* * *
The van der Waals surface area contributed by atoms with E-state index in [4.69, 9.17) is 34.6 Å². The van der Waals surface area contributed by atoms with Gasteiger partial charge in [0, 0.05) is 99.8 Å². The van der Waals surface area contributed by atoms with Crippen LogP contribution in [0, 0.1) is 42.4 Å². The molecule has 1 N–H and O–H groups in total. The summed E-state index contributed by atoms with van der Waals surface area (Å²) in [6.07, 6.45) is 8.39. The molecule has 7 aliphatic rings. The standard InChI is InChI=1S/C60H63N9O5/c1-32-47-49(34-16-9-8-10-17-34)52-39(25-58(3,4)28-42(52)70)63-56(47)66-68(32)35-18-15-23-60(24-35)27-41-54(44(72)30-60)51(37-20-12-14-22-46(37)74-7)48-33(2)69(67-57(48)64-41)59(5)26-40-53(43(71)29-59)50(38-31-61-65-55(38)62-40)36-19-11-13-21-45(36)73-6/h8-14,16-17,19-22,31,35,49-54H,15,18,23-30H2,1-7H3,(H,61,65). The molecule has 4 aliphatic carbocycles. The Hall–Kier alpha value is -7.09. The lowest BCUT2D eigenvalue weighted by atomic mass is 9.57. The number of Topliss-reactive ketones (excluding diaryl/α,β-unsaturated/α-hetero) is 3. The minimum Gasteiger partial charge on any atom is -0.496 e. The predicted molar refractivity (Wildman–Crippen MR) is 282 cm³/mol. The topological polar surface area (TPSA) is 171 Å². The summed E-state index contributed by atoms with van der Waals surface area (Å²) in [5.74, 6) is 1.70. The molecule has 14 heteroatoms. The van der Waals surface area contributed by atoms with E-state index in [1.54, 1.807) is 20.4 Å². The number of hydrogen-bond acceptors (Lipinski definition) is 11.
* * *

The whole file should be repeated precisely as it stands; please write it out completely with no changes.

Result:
The van der Waals surface area contributed by atoms with E-state index in [4.69, 9.17) is 34.6 Å². The van der Waals surface area contributed by atoms with Gasteiger partial charge in [0, 0.05) is 99.8 Å². The van der Waals surface area contributed by atoms with Crippen LogP contribution in [0, 0.1) is 42.4 Å². The molecule has 1 N–H and O–H groups in total. The summed E-state index contributed by atoms with van der Waals surface area (Å²) in [6.07, 6.45) is 8.39. The molecule has 7 aliphatic rings. The standard InChI is InChI=1S/C60H63N9O5/c1-32-47-49(34-16-9-8-10-17-34)52-39(25-58(3,4)28-42(52)70)63-56(47)66-68(32)35-18-15-23-60(24-35)27-41-54(44(72)30-60)51(37-20-12-14-22-46(37)74-7)48-33(2)69(67-57(48)64-41)59(5)26-40-53(43(71)29-59)50(38-31-61-65-55(38)62-40)36-19-11-13-21-45(36)73-6/h8-14,16-17,19-22,31,35,49-54H,15,18,23-30H2,1-7H3,(H,61,65). The molecule has 4 aliphatic carbocycles. The Hall–Kier alpha value is -7.09. The lowest BCUT2D eigenvalue weighted by atomic mass is 9.57. The number of Topliss-reactive ketones (excluding diaryl/α,β-unsaturated/α-hetero) is 3. The minimum Gasteiger partial charge on any atom is -0.496 e. The predicted molar refractivity (Wildman–Crippen MR) is 282 cm³/mol. The topological polar surface area (TPSA) is 171 Å². The summed E-state index contributed by atoms with van der Waals surface area (Å²) in [5.74, 6) is 1.70. The molecule has 14 heteroatoms. The van der Waals surface area contributed by atoms with E-state index in [1.54, 1.807) is 20.4 Å². The number of hydrogen-bond acceptors (Lipinski definition) is 11.